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Friday, September 19, 2014
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Published: Thursday, 5/1/2003

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Let's face it, everyone has his own personal likes and dislikes, especially when it comes to a home. If you're looking to improve your current home or put your personal touch on a house you're buying, there are a few things you should keep in mind.

An improvement is anything that enhances the value of your home, prolongs its life or adapts it to new uses. The money you spend making such permanent improvements (known as capital improvements) to your home can be added to your original cost basis. If some day you sell and profit, they will reduce the capital gains tax you might owe.

TIP: Although recent tax law eliminates almost federal capital gains tax when one's residence is sold, it's still wise to retain all invoices and cancelled checks. There's no telling what changes Congress might make in the law in the years to come.

Among the many "basis-boosting" items that the IRS considers are:

  • Additions

  • Awnings

  • Built-in appliances

  • Ceiling fans

  • Central air conditioning

  • Deck

  • Driveway

  • Fence

  • Finishing a basement

  • Fireplace

  • Water heater

  • Garage door opener

  • Insulation

  • Landscaping

  • New furnace

  • New roof

  • New siding

  • Patio

  • Trees

    In addition, there are certain things you should be aware of with respect to making major improvements to your home:

  • If you put so much money into your home that it's the best on the street, you're unlikely to ever get your entire investment out. Buyers won't pay more than a certain amount for a house on any particular street.
  • Watch out for what appraisers refer to as "functional obsolescence". For example, a new addition can make a house "lopsided" in that it now has five bedrooms and a family room but still only one bath or a tiny kitchen. "Functional obsolescence" detracts from resale value.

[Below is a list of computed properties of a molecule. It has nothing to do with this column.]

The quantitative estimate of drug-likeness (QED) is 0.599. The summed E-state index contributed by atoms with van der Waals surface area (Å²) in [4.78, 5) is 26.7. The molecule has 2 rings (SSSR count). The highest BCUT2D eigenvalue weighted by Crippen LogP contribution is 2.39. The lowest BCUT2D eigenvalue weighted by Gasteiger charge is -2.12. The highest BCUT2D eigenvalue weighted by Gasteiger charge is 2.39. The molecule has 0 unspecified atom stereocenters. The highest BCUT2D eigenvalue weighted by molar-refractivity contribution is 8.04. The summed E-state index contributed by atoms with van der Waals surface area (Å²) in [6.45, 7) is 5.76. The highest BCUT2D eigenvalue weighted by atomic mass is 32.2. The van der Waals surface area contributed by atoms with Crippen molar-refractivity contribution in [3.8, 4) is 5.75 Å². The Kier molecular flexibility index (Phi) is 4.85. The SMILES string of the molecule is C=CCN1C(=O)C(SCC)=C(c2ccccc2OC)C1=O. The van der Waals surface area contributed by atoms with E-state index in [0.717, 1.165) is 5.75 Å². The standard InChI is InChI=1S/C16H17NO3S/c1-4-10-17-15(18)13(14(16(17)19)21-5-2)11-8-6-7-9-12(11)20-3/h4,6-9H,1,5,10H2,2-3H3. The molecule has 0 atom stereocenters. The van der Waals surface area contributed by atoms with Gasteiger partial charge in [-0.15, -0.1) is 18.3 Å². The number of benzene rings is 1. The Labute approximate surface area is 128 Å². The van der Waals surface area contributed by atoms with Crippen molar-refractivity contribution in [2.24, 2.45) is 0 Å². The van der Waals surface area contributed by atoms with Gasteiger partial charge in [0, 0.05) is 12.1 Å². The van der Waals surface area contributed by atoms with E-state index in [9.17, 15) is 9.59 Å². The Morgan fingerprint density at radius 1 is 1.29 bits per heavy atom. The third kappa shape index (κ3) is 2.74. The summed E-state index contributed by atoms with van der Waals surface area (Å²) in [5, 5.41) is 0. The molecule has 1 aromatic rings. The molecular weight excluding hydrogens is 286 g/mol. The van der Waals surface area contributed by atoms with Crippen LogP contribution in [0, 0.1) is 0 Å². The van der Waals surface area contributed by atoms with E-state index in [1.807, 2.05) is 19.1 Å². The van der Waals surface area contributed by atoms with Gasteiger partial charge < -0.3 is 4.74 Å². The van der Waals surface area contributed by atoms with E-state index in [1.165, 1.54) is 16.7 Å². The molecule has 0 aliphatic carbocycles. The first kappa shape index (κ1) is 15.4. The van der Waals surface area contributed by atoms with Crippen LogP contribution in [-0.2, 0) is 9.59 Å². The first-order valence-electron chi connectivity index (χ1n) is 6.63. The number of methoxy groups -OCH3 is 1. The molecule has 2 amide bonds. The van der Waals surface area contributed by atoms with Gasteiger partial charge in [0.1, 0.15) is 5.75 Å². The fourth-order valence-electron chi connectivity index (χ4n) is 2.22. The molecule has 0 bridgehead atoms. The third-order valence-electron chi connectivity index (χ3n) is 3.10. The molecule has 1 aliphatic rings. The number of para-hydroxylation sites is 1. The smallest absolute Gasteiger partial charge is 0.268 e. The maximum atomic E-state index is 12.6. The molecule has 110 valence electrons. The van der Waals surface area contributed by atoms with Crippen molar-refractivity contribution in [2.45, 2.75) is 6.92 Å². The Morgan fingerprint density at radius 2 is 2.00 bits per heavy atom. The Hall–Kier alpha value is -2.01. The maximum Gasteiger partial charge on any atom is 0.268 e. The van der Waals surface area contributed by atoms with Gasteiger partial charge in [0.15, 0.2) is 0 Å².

• Additions onto your current home, or other major improvements, involves a large degree of inconvenience and mess. Give some serious consideration to your schedule, tolerance and lifestyle before undertaking any new construction on your present home.
  • Before beginning any new construction, you should carefully research the builder's reputation by interviewing lenders, materials suppliers, subcontractors who have worked with him or her before, and past clients.

    In addition, you should investigate court records and contact the local Better Business Bureau and state contractor's licensing boards to check for any lawsuits or complaints.

    Here's a word to the wise home buyer: If you're buying a new home, looking at existing homes, make sure the dwelling contains space for home office.

    Why do I say that? Because home computer use, and the practice of telecommuting, are becoming more and more popular.

    According to the Bureau of Labor Statistics, spending on computers in the year 2006 should rise to 10 times what the spending levels were 1996. In 1996, Americans spent $61 billion on computers, which works out to $299 per American age 16 or older. By 2006, the BLS expects that nearly $666 billion will be spent on computers - or about $2,953 person age 16 or older.

    At the same time, aging baby boomers say they're planning to stay active, even in retirement. Most surveys indicate that boomers would choose to work at least; part-time, even past age 65. And they're planning to do much of that work from home, via computers.

    What that all means is that home offices will become more and more important to home buyers

    With all the homes being put up for sale during the next several months you'll want to give your home an extra edge to set it apart from the competition.

    One edge could be a letter you write to potential buyers. Include this letter with the packet of information your real estate agent gives to the buyers.

    Write buyers a sort of "love letter" about your home. Tell them what made you fall in love with it in the first place, whether that feature was the burnished hardwood floors, the big bay window that allows sunlight to stream in to the living room, the white tile, cupboard and countertops that make the kitchen appear so clean and inviting, the mosaic tile surrounding the wood-burning fireplace. Here are other tips for putting your home in the best light:

  • Visualize the most scenic route for getting to your house, then tell you real estate agent to always direct buyers along that route. You might even photocopy and highlight a map of that route and hand it to your agent, for use by prospective homebuyers.
  • Also provide your real estate agent with information regarding your home's distance from schools, hospitals, libraries, parks, grocery stores and shopping areas. Homes that are located closer to such amenities sell more quickly.
  • Inspect the house with the eye of someone who's never seen it before. Then make repairs and take other steps to improve its curb appeal. Freshen interior walls with an inexpensive new coat of paint, for example. Set out planter boxes of gaily colored flowers and hang a flag by the front door. You want to make your home as visually appealing as possible, because many buyers find it difficult to see beyond chipped paint and orange shag carpet to a home's possibilities.


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